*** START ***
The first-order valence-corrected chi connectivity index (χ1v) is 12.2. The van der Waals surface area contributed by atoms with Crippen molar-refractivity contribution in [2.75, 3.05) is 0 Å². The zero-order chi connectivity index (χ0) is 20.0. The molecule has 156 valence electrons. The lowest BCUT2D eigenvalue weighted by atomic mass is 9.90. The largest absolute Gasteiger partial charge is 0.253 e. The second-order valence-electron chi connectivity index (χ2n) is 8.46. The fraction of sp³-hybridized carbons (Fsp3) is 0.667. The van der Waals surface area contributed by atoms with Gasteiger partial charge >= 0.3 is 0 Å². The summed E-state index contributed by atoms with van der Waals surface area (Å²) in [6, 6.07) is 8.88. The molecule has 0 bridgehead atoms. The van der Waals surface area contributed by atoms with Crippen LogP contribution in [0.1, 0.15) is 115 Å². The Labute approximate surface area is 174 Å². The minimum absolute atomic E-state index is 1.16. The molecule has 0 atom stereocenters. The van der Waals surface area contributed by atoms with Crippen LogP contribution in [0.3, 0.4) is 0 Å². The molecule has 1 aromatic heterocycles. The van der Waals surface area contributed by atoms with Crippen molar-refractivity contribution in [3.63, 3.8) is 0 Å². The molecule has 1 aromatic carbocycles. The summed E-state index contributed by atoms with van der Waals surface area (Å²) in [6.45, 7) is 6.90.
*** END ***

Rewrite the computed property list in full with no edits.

The first-order valence-corrected chi connectivity index (χ1v) is 12.2. The van der Waals surface area contributed by atoms with Crippen molar-refractivity contribution in [2.75, 3.05) is 0 Å². The zero-order chi connectivity index (χ0) is 20.0. The molecule has 156 valence electrons. The lowest BCUT2D eigenvalue weighted by atomic mass is 9.90. The largest absolute Gasteiger partial charge is 0.253 e. The second-order valence-electron chi connectivity index (χ2n) is 8.46. The fraction of sp³-hybridized carbons (Fsp3) is 0.667. The van der Waals surface area contributed by atoms with Gasteiger partial charge >= 0.3 is 0 Å². The summed E-state index contributed by atoms with van der Waals surface area (Å²) in [6, 6.07) is 8.88. The molecule has 0 bridgehead atoms. The van der Waals surface area contributed by atoms with Crippen LogP contribution in [0.1, 0.15) is 115 Å². The Labute approximate surface area is 174 Å². The minimum absolute atomic E-state index is 1.16. The molecule has 0 atom stereocenters. The van der Waals surface area contributed by atoms with Crippen LogP contribution in [0.3, 0.4) is 0 Å². The molecule has 1 aromatic heterocycles. The van der Waals surface area contributed by atoms with Crippen molar-refractivity contribution in [3.63, 3.8) is 0 Å². The molecule has 1 aromatic carbocycles. The summed E-state index contributed by atoms with van der Waals surface area (Å²) in [6.45, 7) is 6.90.